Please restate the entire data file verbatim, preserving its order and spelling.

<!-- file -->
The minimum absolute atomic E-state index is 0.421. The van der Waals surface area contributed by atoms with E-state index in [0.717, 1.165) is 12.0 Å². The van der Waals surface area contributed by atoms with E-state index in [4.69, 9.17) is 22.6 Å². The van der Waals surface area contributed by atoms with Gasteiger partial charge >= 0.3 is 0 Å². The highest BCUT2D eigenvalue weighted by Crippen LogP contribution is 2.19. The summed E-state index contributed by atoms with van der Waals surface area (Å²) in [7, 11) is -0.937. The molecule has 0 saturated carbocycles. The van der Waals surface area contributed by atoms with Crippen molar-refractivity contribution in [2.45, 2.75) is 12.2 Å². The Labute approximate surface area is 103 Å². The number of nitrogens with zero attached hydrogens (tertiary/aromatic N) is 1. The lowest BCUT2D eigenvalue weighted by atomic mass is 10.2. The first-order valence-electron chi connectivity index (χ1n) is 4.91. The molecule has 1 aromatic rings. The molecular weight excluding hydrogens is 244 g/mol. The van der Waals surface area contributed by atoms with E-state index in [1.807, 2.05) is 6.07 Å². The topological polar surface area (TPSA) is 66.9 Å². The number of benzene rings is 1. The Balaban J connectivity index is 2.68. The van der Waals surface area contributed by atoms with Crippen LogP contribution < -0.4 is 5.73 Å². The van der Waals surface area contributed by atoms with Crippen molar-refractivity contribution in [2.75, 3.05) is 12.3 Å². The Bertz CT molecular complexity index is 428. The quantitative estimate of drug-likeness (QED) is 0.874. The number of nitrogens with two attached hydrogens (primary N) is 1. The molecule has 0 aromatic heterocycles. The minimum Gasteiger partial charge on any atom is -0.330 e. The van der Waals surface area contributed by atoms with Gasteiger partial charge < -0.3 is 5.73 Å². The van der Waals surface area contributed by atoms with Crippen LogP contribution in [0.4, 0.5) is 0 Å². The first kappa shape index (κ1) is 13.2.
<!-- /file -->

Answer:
The minimum absolute atomic E-state index is 0.421. The van der Waals surface area contributed by atoms with E-state index in [0.717, 1.165) is 12.0 Å². The van der Waals surface area contributed by atoms with E-state index in [4.69, 9.17) is 22.6 Å². The van der Waals surface area contributed by atoms with Gasteiger partial charge >= 0.3 is 0 Å². The highest BCUT2D eigenvalue weighted by Crippen LogP contribution is 2.19. The summed E-state index contributed by atoms with van der Waals surface area (Å²) in [7, 11) is -0.937. The molecule has 0 saturated carbocycles. The van der Waals surface area contributed by atoms with Crippen molar-refractivity contribution in [2.45, 2.75) is 12.2 Å². The Labute approximate surface area is 103 Å². The number of nitrogens with zero attached hydrogens (tertiary/aromatic N) is 1. The lowest BCUT2D eigenvalue weighted by atomic mass is 10.2. The first-order valence-electron chi connectivity index (χ1n) is 4.91. The molecule has 1 aromatic rings. The molecular weight excluding hydrogens is 244 g/mol. The van der Waals surface area contributed by atoms with E-state index in [1.807, 2.05) is 6.07 Å². The topological polar surface area (TPSA) is 66.9 Å². The number of benzene rings is 1. The Balaban J connectivity index is 2.68. The van der Waals surface area contributed by atoms with Crippen LogP contribution < -0.4 is 5.73 Å². The van der Waals surface area contributed by atoms with Crippen molar-refractivity contribution in [2.75, 3.05) is 12.3 Å². The Bertz CT molecular complexity index is 428. The quantitative estimate of drug-likeness (QED) is 0.874. The number of nitrogens with two attached hydrogens (primary N) is 1. The molecule has 0 aromatic heterocycles. The minimum Gasteiger partial charge on any atom is -0.330 e. The van der Waals surface area contributed by atoms with Gasteiger partial charge < -0.3 is 5.73 Å². The van der Waals surface area contributed by atoms with Crippen LogP contribution in [0.4, 0.5) is 0 Å². The first kappa shape index (κ1) is 13.2.